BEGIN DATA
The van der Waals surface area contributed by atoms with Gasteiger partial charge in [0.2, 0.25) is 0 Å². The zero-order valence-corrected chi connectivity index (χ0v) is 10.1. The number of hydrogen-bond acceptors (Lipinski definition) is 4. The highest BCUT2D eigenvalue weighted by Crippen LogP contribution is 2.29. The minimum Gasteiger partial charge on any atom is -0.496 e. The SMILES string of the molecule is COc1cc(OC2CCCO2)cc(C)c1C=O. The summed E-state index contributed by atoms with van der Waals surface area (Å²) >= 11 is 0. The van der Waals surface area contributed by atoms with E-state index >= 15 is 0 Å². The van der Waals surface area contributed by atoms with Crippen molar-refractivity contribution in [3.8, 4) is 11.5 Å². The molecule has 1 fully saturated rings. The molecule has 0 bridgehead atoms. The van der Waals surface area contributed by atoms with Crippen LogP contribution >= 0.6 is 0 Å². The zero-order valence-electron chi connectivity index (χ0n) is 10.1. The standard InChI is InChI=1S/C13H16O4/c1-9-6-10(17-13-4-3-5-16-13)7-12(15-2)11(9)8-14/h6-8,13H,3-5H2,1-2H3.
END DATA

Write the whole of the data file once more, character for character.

The van der Waals surface area contributed by atoms with Gasteiger partial charge in [0.2, 0.25) is 0 Å². The zero-order valence-corrected chi connectivity index (χ0v) is 10.1. The number of hydrogen-bond acceptors (Lipinski definition) is 4. The highest BCUT2D eigenvalue weighted by Crippen LogP contribution is 2.29. The minimum Gasteiger partial charge on any atom is -0.496 e. The SMILES string of the molecule is COc1cc(OC2CCCO2)cc(C)c1C=O. The summed E-state index contributed by atoms with van der Waals surface area (Å²) >= 11 is 0. The van der Waals surface area contributed by atoms with E-state index >= 15 is 0 Å². The van der Waals surface area contributed by atoms with Crippen molar-refractivity contribution in [3.8, 4) is 11.5 Å². The molecule has 1 fully saturated rings. The molecule has 0 bridgehead atoms. The van der Waals surface area contributed by atoms with Crippen LogP contribution >= 0.6 is 0 Å². The zero-order valence-electron chi connectivity index (χ0n) is 10.1. The standard InChI is InChI=1S/C13H16O4/c1-9-6-10(17-13-4-3-5-16-13)7-12(15-2)11(9)8-14/h6-8,13H,3-5H2,1-2H3.